3 réflexions sur “Vins mutés (ou pas) (2): a portable drink

  1. Thanks for the trip, Jim. Would you say that Port has changed in style, over the years? Is the fact that many growers also sell Douro wine – or mainly sell Douro wine – an improvement factor for those who specialise in Port? And the fact that now Ports do not have to be aged far from the vineyard?


  2. Hervé. It is certainly exciting to see small independent growers such as Quevedo able to sell their own Port following the lifting of the ban on exporting Port from the Douro. One of the advantages of Portugal joining the EU….. Doubtless this has also stimulated Douro tourism along with the growth of still red and white Douro wines.


  3. Jim,
    My experience with Ports of all kinds is at the same time much older and also 10 years younger than your trip there in the early eighties. My grandmother brought me up – as a matter of fact “let me grow” rather than educated me – and she was an ex-school teacher. When I first went to school, I could already read and my taste buds were quite well developed. What I lacked were social skills. It hasn’t changed much since then. I’m well read and a table-lover, but not much of a calm and collected bourgeois citizen. Amongst other things, she introduced me to tawny port, aged most of the time. Vintage was “not the drunk thing” in Belgium in those days.
    Arrived Europalia 1991 and the very active promotion made by ICEP in Brussels, under the leadership of brilliant Luísa Cálem who was the “civil servant” in charge. So it happened my masters, teachers, lecturers (on the spot) became Dirk van der Niepoort, João Almeida, the late Arnold Gilbert, Francisco de Olazabal, David Guimarães etc … To tell the truth, I also had contact with the Symington clan but, kind as they were, and helpful during my trips, they have not been as seminal to my early knowledge. Later on, Maria Assunção Cálem, Christian Seely and the late Dieter Bohrman also catered a lot for me and helped me through my discoveries. Finally, I was one of the lucky invitees to the Tasting of the Century (more than 100 old vintages avalaible to assess). So MY genesis of Vintage Port has got nothing to do with boarding schools but with the glorious reality of schistous Cima Corgo, of basaltic Quinta do Vesuvio (almost Aberdonian !) and of almost-Spanish Ervamoira. I still love old vintages, and I’m sorry most brands (including those under Spanish bank control) are now making “vintage to be drunk young”, for obvious financial reasons. On the other hand, aged tawnies, and especially Colheitas amongst them, are probably my favorites, thanks to their complexity, perfect balance between sweetness and acidity and ever-lasting aftertaste.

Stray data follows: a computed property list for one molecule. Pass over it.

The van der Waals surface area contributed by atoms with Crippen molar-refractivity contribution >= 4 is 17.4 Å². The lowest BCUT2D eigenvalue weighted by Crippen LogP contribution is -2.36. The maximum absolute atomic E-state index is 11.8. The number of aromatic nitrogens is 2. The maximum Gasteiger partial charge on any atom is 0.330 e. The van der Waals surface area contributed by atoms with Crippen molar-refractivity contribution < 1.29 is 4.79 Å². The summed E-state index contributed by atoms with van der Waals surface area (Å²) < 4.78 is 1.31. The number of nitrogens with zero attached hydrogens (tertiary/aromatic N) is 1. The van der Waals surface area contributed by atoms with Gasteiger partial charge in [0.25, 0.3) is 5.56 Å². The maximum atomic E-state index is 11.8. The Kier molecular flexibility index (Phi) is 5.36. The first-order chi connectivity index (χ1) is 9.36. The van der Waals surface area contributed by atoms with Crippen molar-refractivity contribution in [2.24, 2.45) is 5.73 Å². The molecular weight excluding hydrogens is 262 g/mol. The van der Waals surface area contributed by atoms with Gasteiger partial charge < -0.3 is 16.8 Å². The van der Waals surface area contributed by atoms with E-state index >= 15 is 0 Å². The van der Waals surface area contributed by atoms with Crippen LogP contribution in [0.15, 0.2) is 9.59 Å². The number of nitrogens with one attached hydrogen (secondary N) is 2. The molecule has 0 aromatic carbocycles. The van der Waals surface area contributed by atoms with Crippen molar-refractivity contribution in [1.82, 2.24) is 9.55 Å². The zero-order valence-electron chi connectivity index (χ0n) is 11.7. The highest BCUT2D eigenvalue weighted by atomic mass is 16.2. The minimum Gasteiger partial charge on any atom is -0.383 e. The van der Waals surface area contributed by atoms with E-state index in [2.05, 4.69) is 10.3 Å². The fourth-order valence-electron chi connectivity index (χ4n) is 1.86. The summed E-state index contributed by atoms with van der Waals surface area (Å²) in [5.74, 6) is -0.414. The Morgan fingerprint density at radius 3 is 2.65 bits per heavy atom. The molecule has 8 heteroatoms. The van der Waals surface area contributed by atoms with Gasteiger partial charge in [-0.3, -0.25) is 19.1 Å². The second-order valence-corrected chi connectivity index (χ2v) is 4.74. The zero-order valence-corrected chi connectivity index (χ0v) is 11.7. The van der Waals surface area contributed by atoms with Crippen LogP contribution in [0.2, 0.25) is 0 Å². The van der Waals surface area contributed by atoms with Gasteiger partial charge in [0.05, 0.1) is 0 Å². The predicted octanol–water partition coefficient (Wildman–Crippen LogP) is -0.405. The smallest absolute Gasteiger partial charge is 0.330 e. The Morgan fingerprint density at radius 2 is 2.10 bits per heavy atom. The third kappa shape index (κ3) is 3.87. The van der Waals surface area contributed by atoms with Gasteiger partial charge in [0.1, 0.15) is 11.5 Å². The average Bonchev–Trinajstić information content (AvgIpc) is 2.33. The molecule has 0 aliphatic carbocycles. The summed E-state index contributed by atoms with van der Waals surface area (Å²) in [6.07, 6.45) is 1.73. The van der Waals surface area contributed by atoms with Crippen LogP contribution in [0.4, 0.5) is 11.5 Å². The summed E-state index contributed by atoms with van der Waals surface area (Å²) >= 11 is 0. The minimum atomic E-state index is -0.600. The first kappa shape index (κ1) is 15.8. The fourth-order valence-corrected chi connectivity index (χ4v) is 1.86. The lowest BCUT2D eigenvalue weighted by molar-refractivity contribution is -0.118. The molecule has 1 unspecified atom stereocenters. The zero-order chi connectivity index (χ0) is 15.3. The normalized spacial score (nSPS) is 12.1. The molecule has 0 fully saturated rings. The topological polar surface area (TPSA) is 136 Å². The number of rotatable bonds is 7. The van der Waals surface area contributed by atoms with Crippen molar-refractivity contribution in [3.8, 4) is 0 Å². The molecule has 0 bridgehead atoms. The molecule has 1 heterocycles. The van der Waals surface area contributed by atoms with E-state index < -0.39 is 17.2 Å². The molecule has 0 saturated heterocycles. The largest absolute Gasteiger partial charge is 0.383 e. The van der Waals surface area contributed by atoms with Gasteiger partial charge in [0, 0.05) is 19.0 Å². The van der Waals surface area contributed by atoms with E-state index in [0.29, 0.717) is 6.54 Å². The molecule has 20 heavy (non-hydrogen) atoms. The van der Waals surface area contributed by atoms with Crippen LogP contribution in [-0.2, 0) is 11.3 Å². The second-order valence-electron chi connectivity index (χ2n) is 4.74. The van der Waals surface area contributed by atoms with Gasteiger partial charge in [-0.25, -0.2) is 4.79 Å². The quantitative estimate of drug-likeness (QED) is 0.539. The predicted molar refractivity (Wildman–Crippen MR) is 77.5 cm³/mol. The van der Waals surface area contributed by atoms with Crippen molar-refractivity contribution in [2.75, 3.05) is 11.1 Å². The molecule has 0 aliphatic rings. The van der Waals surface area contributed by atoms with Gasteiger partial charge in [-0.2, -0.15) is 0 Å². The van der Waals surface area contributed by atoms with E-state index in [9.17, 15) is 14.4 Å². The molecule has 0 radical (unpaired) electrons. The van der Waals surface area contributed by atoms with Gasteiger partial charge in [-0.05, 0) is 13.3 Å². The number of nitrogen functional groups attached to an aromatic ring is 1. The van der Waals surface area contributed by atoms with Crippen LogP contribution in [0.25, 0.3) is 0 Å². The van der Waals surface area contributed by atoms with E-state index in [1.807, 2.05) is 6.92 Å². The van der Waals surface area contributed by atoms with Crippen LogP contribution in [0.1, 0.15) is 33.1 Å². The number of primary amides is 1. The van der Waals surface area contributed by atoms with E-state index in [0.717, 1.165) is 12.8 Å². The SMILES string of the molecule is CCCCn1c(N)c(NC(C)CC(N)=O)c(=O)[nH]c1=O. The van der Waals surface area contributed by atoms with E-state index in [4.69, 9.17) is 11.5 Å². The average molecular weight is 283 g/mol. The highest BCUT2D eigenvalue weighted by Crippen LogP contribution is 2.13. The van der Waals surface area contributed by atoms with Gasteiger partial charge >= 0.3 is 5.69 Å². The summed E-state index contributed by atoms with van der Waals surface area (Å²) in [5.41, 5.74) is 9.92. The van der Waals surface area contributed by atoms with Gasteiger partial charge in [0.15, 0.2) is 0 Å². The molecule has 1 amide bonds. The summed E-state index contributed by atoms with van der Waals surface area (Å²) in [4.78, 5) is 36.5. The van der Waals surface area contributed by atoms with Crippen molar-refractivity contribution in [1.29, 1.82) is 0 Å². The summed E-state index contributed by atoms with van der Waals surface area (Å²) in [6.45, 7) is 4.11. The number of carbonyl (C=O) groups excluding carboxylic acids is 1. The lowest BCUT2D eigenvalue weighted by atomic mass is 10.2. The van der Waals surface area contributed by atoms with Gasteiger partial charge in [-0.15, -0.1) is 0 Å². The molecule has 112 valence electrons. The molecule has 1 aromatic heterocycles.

I am, as you know, a fortified-winemaker myself now. But the dispute about which is the greatest – a silly one anyway – cannot be settled. Over the period of two weeks, I was lucky enough to taste (and sip and swallow, sometimes even gulping down) three madeiras (Terrantez, Malvasia & Verdelho), one Marsala, two Jerez (Oloroso), two Rivesaltes rancio and 5 or 6 Ports, starting way back in 1903. I cannot decide which one was the best. It doesn’t matter: pure gold all of them.